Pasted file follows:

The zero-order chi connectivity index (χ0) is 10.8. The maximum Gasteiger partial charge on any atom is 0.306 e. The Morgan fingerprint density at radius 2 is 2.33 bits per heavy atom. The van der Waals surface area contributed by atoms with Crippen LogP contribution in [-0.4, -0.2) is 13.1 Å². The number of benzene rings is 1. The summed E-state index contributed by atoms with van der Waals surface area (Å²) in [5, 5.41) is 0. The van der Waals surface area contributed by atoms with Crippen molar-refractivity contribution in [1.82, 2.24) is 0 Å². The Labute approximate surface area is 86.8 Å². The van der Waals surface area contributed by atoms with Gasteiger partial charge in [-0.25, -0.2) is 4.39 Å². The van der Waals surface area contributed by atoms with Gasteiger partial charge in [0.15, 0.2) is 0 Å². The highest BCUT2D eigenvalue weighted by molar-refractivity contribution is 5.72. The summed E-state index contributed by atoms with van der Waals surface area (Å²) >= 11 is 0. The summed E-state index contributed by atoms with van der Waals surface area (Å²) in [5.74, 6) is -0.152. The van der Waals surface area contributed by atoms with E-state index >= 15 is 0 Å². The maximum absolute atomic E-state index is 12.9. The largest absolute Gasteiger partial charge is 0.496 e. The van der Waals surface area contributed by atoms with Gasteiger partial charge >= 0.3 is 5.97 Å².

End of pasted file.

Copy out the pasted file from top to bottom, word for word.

The zero-order chi connectivity index (χ0) is 10.8. The maximum Gasteiger partial charge on any atom is 0.306 e. The Morgan fingerprint density at radius 2 is 2.33 bits per heavy atom. The van der Waals surface area contributed by atoms with Crippen LogP contribution in [-0.4, -0.2) is 13.1 Å². The number of benzene rings is 1. The summed E-state index contributed by atoms with van der Waals surface area (Å²) in [5, 5.41) is 0. The van der Waals surface area contributed by atoms with Crippen molar-refractivity contribution in [1.82, 2.24) is 0 Å². The Labute approximate surface area is 86.8 Å². The van der Waals surface area contributed by atoms with Gasteiger partial charge in [-0.25, -0.2) is 4.39 Å². The van der Waals surface area contributed by atoms with Gasteiger partial charge in [0.15, 0.2) is 0 Å². The highest BCUT2D eigenvalue weighted by molar-refractivity contribution is 5.72. The summed E-state index contributed by atoms with van der Waals surface area (Å²) >= 11 is 0. The summed E-state index contributed by atoms with van der Waals surface area (Å²) in [5.74, 6) is -0.152. The van der Waals surface area contributed by atoms with E-state index >= 15 is 0 Å². The maximum absolute atomic E-state index is 12.9. The largest absolute Gasteiger partial charge is 0.496 e. The van der Waals surface area contributed by atoms with Gasteiger partial charge >= 0.3 is 5.97 Å².